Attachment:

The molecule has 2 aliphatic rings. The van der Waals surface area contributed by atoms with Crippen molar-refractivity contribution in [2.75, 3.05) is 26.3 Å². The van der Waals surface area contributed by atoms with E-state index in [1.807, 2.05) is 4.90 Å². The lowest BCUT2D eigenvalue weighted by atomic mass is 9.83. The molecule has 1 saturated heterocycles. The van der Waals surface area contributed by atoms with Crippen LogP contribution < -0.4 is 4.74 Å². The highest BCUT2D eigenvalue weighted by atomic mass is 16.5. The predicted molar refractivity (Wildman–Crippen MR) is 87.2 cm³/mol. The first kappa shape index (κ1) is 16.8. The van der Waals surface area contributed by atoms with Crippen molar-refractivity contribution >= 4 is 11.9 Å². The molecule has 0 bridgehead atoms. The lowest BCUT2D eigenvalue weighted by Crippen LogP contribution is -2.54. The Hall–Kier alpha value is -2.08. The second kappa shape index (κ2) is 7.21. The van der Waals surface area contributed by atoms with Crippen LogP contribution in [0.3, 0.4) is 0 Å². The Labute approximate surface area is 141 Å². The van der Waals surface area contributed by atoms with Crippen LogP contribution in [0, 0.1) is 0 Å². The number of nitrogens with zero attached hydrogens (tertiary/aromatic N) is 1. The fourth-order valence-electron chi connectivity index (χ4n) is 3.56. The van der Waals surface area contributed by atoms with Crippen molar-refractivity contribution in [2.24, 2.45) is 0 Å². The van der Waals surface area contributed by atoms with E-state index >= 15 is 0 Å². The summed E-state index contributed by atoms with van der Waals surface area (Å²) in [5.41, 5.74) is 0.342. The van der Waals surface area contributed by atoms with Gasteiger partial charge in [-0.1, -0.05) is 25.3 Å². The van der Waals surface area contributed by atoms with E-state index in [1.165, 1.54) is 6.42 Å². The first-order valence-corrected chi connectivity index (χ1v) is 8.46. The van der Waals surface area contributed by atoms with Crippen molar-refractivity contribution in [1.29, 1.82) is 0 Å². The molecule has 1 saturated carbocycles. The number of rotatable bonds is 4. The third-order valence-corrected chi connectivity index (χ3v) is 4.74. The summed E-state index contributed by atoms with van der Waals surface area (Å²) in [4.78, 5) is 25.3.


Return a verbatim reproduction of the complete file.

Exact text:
The molecule has 2 aliphatic rings. The van der Waals surface area contributed by atoms with Crippen molar-refractivity contribution in [2.75, 3.05) is 26.3 Å². The van der Waals surface area contributed by atoms with E-state index in [1.807, 2.05) is 4.90 Å². The lowest BCUT2D eigenvalue weighted by atomic mass is 9.83. The molecule has 1 saturated heterocycles. The van der Waals surface area contributed by atoms with Crippen LogP contribution < -0.4 is 4.74 Å². The highest BCUT2D eigenvalue weighted by atomic mass is 16.5. The predicted molar refractivity (Wildman–Crippen MR) is 87.2 cm³/mol. The first kappa shape index (κ1) is 16.8. The van der Waals surface area contributed by atoms with Crippen molar-refractivity contribution >= 4 is 11.9 Å². The molecule has 0 bridgehead atoms. The lowest BCUT2D eigenvalue weighted by Crippen LogP contribution is -2.54. The Hall–Kier alpha value is -2.08. The second kappa shape index (κ2) is 7.21. The van der Waals surface area contributed by atoms with Crippen LogP contribution in [0.3, 0.4) is 0 Å². The Labute approximate surface area is 141 Å². The van der Waals surface area contributed by atoms with Crippen LogP contribution in [0, 0.1) is 0 Å². The number of nitrogens with zero attached hydrogens (tertiary/aromatic N) is 1. The fourth-order valence-electron chi connectivity index (χ4n) is 3.56. The van der Waals surface area contributed by atoms with Crippen molar-refractivity contribution in [2.24, 2.45) is 0 Å². The van der Waals surface area contributed by atoms with E-state index >= 15 is 0 Å². The summed E-state index contributed by atoms with van der Waals surface area (Å²) in [5.41, 5.74) is 0.342. The van der Waals surface area contributed by atoms with Gasteiger partial charge in [-0.1, -0.05) is 25.3 Å². The van der Waals surface area contributed by atoms with E-state index in [1.165, 1.54) is 6.42 Å². The first-order valence-corrected chi connectivity index (χ1v) is 8.46. The van der Waals surface area contributed by atoms with Crippen molar-refractivity contribution in [1.29, 1.82) is 0 Å². The molecule has 1 saturated carbocycles. The number of rotatable bonds is 4. The third-order valence-corrected chi connectivity index (χ3v) is 4.74. The summed E-state index contributed by atoms with van der Waals surface area (Å²) in [4.78, 5) is 25.3.